Thursday, 28 March 2013

Hello Kitty ! How to grow brand characters with human characteristics



Ever since my French exchange partner (Jean-Francois) managed to pull a garden rotivator up his leg on day two of my Easter ski trip I have been a bit of an Asterix fiend.  To this day I am pretty good at reading French, even if my accent is 'un petit peu franglais', because this accident meant I got to read three or four Asterix Bande Dessinee each day for the remainder of my stay.  BD, to those in the know, cartoon books if you were still wondering, are very popular even amongst adults in France, many homes will have a collection of these. Oddly, Tin Tin (who is Belgium and a good answer to the 'name three famous Belgians' question) never quite did it for me.  I have collected Asterix stuff over the years, and even visited Parc Asterix, near Paris, as a grown up to taste the theme park branded experience.

The Japanese Manga craze came to late for me, even though my boys are Pokemon mad. I was therefore intrigued when my marketing colleague Sameer mentioned he had just been published a peer reviewed journal paper about Hello Kitty, the cat like character that is a global marketing phenomenon.  A cooler, younger, Asian cartoon character that, without much of a back story seems to have grown to become a global player.  Extremely feminine, cutesy, pink, fluffy and kitch, my oldest son begged me not to buy Hello Kitty branded (and scent impregnated) tissues.  I care not what I wipe my nose with and given that both my sons were encouraged to hang out with girls at dance classes in their early years, I really didn't see pink tissues as an issue.  Joel, however, was insistent.  "They are for girls ! If you get those I won't use them."  They were £1/box on special offer, cheaper than the alternatives.  Decision made.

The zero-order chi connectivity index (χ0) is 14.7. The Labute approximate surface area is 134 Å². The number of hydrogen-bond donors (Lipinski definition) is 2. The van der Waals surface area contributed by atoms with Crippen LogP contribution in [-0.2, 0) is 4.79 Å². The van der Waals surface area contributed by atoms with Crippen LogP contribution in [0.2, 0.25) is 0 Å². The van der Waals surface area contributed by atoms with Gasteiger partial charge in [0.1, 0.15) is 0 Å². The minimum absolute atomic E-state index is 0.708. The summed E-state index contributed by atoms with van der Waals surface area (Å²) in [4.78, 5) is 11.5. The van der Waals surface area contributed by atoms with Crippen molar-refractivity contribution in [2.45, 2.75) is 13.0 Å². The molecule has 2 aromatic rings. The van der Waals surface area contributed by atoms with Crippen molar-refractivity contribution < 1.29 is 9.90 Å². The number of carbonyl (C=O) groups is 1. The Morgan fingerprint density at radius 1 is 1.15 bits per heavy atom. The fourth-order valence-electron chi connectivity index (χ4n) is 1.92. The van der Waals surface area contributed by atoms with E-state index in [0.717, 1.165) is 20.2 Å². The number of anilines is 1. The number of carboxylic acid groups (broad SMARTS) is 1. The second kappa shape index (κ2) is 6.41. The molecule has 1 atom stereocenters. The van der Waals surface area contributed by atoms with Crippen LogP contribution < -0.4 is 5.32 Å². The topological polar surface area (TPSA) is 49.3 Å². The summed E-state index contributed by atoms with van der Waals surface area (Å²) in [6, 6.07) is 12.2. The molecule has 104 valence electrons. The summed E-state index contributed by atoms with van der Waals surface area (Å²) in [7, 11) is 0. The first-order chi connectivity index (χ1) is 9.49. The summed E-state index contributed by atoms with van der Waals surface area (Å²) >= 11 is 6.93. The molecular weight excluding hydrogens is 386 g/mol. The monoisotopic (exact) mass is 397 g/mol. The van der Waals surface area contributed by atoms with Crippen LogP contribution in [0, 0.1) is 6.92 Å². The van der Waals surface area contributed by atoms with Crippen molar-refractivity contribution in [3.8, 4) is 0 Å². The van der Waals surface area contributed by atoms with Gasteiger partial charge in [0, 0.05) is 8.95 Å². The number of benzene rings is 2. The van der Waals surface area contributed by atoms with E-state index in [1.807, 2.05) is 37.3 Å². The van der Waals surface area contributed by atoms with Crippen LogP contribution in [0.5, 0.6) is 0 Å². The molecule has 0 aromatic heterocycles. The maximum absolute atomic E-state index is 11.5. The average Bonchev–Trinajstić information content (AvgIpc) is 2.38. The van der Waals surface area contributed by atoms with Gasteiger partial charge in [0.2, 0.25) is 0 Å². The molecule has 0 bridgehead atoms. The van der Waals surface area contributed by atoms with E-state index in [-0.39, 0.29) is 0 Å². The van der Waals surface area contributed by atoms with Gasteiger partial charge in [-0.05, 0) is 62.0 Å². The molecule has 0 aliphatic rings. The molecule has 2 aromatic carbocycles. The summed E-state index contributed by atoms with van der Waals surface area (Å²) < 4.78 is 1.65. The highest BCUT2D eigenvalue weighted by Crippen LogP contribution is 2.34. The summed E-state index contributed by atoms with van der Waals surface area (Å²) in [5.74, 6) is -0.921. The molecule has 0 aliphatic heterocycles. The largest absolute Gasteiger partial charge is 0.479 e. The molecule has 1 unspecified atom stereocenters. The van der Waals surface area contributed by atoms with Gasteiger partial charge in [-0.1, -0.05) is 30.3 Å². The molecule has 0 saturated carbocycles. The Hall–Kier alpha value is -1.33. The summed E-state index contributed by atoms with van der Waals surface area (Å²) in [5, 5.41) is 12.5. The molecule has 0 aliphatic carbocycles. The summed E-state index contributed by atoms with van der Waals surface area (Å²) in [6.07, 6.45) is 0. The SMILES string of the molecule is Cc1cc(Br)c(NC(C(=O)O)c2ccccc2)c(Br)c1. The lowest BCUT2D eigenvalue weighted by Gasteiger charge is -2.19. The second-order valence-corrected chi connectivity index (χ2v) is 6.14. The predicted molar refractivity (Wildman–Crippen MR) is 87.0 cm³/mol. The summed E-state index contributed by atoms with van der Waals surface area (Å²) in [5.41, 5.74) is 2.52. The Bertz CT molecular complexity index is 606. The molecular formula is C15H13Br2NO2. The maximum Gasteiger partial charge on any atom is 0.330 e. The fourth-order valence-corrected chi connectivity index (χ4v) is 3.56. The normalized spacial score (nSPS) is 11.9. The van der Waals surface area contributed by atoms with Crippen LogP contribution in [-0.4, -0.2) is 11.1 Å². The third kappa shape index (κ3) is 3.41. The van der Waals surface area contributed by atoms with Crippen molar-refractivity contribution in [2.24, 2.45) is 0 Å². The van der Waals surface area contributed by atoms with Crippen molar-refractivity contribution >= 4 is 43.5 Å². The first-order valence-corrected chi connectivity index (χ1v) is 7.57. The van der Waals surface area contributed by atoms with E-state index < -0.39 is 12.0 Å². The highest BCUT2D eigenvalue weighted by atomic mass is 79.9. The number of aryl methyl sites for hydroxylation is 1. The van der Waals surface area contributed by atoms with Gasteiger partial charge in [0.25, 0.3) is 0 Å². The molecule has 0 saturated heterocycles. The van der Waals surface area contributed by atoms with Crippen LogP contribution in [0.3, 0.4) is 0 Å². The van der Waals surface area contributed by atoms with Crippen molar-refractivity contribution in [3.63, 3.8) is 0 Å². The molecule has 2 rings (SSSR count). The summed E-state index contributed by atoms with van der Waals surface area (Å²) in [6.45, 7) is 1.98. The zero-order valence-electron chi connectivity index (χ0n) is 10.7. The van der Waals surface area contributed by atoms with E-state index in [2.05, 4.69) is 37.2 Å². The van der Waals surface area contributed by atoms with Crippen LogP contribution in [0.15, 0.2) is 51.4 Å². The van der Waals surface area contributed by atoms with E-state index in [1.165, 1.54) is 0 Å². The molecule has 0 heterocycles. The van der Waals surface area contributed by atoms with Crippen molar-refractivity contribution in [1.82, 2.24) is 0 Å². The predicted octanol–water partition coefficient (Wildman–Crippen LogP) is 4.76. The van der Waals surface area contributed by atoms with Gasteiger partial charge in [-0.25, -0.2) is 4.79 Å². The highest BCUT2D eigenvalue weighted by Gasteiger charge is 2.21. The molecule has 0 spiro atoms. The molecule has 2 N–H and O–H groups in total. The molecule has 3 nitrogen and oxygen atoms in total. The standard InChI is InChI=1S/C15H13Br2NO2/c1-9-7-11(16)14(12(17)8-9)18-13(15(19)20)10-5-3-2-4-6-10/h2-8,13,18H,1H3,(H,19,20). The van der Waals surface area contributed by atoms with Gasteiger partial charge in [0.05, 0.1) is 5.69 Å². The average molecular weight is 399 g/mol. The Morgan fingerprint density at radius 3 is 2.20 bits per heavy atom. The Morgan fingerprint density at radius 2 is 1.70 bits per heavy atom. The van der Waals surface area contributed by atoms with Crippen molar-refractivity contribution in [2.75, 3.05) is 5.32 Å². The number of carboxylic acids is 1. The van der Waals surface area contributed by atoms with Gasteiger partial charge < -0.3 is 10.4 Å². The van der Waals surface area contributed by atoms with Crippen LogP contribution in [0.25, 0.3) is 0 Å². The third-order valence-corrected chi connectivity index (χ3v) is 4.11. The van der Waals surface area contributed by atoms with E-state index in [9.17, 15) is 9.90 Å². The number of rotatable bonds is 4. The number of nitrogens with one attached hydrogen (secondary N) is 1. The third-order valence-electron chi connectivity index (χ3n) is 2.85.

Must buy Hello Kitty Pomegranate Branded Iced Tea

Hosany et al, (2013) in the Journal of Marketing looked at the theory and strategies of anthropomorphic brand characters from Peter Rabbit, Mickey Mouse, and Ronald McDonald, to Hello Kitty, a topic the marketing literature has not yet considered much.  It draws on Aaker theory, that is close to my heart, on brand extensions and line extensions and seeks to explain how Hello Kitty has achieved the venerable status of being the third most counterfeited global brand.  It considers the use of nostalgia and contemporary resonance to ensure that Kitty fans continue to find the brand proposition relevant even in adulthood.  A good thing ?   With its diamante sparkle and fluffiness I am surprised the anti-everything gang hasn't dubbed the brand "Hello Kitchy". 

VW lashes:  Are you making eyes at me ?
Not everyone is into the cutsie humanisation concept, of course.  VW camper van and Beetle owners are renowned for naming their vehicles and treating them as though they were part of the family.  One of my metrosexual dad chums refused to put eye lashes made from windscreen wiper rubber on his middle aged crisis sports car.  Not even for a day !  I taunted him over email with this picture (left).  He stood firm.

I know it might not be perceived as cool by others, (I transcend notions of coolness) but take this recent example of personalisation that I captured on the side of what otherwise would be seen as yet another dull, functional, delivery vehicle.  White van man was a bit of a negative cultural stereotype in the UK for a while, synonymous for a type of bad mannered driver who lacked common courtesy, but didnt' care. 

Surf chic on this White VW van ?
I love the sense of fun, the celebration of an iconic brand in a spray of blue hibiscus flowers.  The owners sense of fun, pride in his alloy wheeled van, that includes the tropical flower silhouette, so evocative of the beach surf scene.

It's almost as though you would expect to see a couple of surf boards nestling in the back of the van with a sand encrusted wet suit.

I haven't tried this before, but why not share below your own stories for cartoon characters ? What name would you give this white van ?